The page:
What hasn’t changed are the film’s variations on archetypal personalities, seen countless times in American cinema; the stereotypical slots remain convenient categories for standard schoolhouse stories to this day. Additionally, young people still feel neglected and misunderstood, whether they really are or not, and the outside forces that condition these students are still considerable, as are the internal tensions. Again, this goes back to why The Breakfast Club is so relatable: It’s just clichéd enough to keep it universal. There is no doubt the film taps into something profound for many who see it, be it certain lines of dialogue—“What’s bizarre? I mean, we’re all pretty bizarre! Some of us are just better at hiding it, that’s all.”—or the irresistible Simple Minds’ title song, “Don’t You (Forget About Me).”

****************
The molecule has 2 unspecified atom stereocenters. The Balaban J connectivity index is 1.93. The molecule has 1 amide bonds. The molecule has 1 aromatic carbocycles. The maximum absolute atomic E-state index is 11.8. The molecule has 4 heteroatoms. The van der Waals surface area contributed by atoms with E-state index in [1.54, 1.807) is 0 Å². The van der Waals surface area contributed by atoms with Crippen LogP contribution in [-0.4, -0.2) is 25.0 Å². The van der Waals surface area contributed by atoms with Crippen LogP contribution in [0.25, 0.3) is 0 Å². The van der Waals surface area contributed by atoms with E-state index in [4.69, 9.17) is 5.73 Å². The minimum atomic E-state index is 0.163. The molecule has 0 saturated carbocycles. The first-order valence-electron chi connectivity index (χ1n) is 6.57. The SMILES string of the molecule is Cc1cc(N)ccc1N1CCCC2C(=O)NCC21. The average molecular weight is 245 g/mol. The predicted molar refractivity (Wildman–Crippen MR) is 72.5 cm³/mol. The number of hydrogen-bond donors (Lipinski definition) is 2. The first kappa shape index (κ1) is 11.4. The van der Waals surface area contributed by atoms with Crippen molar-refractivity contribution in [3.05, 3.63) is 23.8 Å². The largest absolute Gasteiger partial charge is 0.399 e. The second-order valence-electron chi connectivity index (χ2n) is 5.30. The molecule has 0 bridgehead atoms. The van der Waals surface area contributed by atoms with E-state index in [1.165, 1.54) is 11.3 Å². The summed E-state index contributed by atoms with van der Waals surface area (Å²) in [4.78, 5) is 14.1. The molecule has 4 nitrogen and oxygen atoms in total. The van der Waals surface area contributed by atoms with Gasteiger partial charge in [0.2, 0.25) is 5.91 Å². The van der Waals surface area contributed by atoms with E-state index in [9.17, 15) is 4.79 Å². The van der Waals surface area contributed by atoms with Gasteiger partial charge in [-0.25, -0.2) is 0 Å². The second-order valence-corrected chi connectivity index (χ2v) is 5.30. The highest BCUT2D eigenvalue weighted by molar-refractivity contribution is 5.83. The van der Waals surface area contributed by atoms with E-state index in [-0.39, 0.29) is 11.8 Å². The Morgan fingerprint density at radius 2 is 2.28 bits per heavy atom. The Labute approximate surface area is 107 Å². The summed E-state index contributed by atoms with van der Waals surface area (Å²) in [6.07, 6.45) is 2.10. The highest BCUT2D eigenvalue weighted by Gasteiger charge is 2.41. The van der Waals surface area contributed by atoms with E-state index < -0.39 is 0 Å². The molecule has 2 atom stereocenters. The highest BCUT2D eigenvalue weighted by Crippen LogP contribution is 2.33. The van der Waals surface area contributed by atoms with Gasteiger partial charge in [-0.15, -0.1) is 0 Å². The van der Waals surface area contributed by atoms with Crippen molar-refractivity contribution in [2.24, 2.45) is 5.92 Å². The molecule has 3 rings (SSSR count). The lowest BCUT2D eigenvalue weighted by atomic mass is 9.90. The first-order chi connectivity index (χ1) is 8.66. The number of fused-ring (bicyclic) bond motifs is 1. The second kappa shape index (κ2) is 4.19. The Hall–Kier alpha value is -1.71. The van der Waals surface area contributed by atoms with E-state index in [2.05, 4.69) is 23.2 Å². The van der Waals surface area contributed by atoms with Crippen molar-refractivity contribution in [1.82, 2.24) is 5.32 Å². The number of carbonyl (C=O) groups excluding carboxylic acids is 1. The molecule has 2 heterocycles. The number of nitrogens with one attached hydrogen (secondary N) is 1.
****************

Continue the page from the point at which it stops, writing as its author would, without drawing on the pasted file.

The clothes, mannerisms, and expressions are dated to be sure, and the treatment of its subject matter now seems heavy-handed and a little too pat, but the legacy of The Breakfast Club manages to overcome its overly emotional finale and the more debatable aspects of its conclusion (does Allison sell out by getting dolled up?). These fickle teens are also shrewd, capable of observing their own social hypocrisies. As Brian points out, even after all they’ve gone through during this one traumatic day, will they really acknowledge each other on Monday? Or is it back to the same routine and the same clique (or lack thereof)? That realization, in turn, leads to the biggest defect of The Breakfast Club. For all its superficial insight—earnest, but still superficial—what is ultimately accomplished? Even as John raises his fist in the air, in a frozen posture of rousing defiance, what comes next? What are they really going to do? It brings to mind Marlon Brando’s quote from The Wild One (1953). Asked what he’s rebelling against, the juvenile dissident responds, “Whadda ya got?” Here, the question is, “What’s the point?”